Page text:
42. 242
    MARodger says:

    Chris Korda @234

    Your graph of emissions to 2400AD certainly shows RCP8.5 as the big daddy of emissions projections, dwarfing all others. I note A1FI isn’t marked which by my measurements is even more of a beast and perhaps there is no A2 equivalent in the RCPs because RCP8.5 represents a A1FI/A2 hybrid.

  43. 243
    Tom Adams says:

    239 Hank. Uncle!

  44. 244
    Chris Korda says:

    wili @235: Falsified is a strong word. Yes, the green line is better at reconstructing historical data, but that doesn’t mean the red line won’t be better at predicting (or deconstructing?) the future. The referenced Hansen paper only applies Climate Response Functions to historical data, and they get more plausible results, but their math is also considerably more complicated than the stripped-down version I used. I expect to see more definitive answers soon, because Hansen et al. are allegedly preparing a new paper that applies Climate Response Functions to projected emissions: “In a future paper when we replot Figure 16 in conjunction with our simulations for the future we can use the new RCP scenarios…” AC C12485: ‘Referee #2 – Responses’, James Hansen, 29 Nov 2011

  45. 245
    Chris Korda says:

    MARodger @242: Just to clarify, the graph is from an IPCC 2010 pre-release AR5 document by Gian-Kasper Plattner & Thomas Stocker (University of Bern): From AR4 to AR5: new Scenarios in the IPCC Process, p. 11. I merely annotated it. You can find a similar graph that projects to 2500AD on the very last page of the “official” AR5 charts, though there are some minor differences.

  46. 246
    Hank Roberts says:

    Tom: Nephew! (-:
    we’re just not cynical enough yet, but working on it.

  47. 247
    perwis says:

    MARodger @242

    1. The RCP:s are chosen so to “span” the “scenario-space” (published literature).

    Moss et al (2010) explains: “The selected set of RCPs spans the range of radiative forcing scenarios in the published literature at September 2007. For energy and industry CO2 emissions, RCP8.5 represents the 90th percentile of the reference emissions range, while RCP2.6 represents pathways below the 10th percentile of mitigation scenarios. They are also similarly representative of emissions of greenhouse gases and particles other than CO2”

    2. RCP8.5 is based on an updated A2-scenario.

    Rihai et al (2011) explains the lineage:
    “The RCP8.5 is based on the A2r scenario (Riahi et al. 2007), which provides an updated and revised quantification of the original IPCC A2 SRES scenario storyline (Nakicenovic et al. 2000). With a few exceptions, including an updated base year calibration (to 2005) and a revised representation of short-term energy trends, especially in developing countries, the RCP8.5 builds thus upon the socio-economic and demographic background, resource assumptions and technological base of the A2r scenario.7”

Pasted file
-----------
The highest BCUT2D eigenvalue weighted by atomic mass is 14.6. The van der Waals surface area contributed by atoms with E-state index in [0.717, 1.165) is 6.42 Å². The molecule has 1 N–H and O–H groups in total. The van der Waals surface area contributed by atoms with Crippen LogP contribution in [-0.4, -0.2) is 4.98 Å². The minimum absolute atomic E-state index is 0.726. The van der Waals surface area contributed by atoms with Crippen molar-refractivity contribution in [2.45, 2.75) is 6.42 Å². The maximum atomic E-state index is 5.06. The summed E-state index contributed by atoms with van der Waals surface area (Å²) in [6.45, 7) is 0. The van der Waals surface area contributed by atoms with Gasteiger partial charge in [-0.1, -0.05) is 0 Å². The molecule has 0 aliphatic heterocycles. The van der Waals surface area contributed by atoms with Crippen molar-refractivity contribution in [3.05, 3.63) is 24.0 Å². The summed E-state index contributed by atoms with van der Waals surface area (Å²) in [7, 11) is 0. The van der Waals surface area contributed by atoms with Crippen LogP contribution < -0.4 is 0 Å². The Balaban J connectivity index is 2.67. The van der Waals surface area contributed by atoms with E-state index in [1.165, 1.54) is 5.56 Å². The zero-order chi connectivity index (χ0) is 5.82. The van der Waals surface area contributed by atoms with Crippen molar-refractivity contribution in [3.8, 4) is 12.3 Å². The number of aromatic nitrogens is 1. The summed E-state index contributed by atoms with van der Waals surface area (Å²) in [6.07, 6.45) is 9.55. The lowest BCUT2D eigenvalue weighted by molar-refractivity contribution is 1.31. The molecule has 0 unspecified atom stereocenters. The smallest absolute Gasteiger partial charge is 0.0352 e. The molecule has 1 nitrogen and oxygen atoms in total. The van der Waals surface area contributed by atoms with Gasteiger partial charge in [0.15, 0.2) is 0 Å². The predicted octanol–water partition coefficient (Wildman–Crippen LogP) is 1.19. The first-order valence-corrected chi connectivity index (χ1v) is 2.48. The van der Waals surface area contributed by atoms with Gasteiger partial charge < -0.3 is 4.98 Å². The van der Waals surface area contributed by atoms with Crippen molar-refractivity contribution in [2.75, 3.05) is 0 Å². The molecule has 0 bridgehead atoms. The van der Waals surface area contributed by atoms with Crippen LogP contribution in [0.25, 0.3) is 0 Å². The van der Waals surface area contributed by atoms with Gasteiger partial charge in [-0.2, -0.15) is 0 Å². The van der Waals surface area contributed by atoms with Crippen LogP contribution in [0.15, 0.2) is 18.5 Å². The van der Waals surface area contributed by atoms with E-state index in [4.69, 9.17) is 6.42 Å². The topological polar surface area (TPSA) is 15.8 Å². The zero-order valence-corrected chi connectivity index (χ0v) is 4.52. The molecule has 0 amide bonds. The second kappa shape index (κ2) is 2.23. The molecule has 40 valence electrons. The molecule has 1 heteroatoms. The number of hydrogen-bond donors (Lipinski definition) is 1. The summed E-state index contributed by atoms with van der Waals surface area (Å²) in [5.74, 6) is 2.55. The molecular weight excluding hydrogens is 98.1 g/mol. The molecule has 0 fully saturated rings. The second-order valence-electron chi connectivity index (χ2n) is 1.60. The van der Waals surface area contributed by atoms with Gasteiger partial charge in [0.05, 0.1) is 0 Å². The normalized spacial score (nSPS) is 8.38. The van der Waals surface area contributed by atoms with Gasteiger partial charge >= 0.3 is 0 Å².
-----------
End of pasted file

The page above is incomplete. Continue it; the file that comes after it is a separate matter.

3. There is a special number of Climatic Change devoted to the new scenarios, 2011 vol 109:

    Moss, R. H., Edmonds, J. a, Hibbard, K. a, Manning, M. R., Rose, S. K., van Vuuren, D. P., Carter, T. R., et al. (2010). The next generation of scenarios for climate change research and assessment. Nature, 463(7282), 747–56. doi:10.1038/nature08823

    Riahi, K., Rao, S., Krey, V., Cho, C., Chirkov, V., Fischer, G., Kindermann, G., et al. (2011). RCP 8.5—A scenario of comparatively high greenhouse gas emissions. Climatic Change, 109(1-2), 33–57. doi:10.1007/s10584-011-0149-y

  48. 248
    Patrick 027 says:

    Re 238 SecularAnimist (re 233 Eric Rowland), re 240 Rita, re 236 Kevin McKinney –

    An example of command and control might be fuel economy standards. Also, the (partial? as I have been under the impression there are some conditions in which fluorescents shouldn’t be deployed, and … ?) phasing out of incandescent light bulbs. (If those who argue against these options were more enthusiastic about the price-signal mechanisms, I’d take them more seriously. Still, even with a proper tax rate on climate-changing and ocean-acidifying pollution, I’d argue keeping or adding some such auxiliary policies would be good (although they needn’t necessarily be command and control; they could be incentives like rebates for efficiency in buildings and appliances, etc.), in part because real markets aren’t ideal, and there’re learning curves. Production possibilities curves can be concave in parts; etc. In other words, for at least some period of time, it makes sense to me to offer additional incentives for some things. Some people may need to get used to some things, like having solar roofs in the neighborhood, etc. )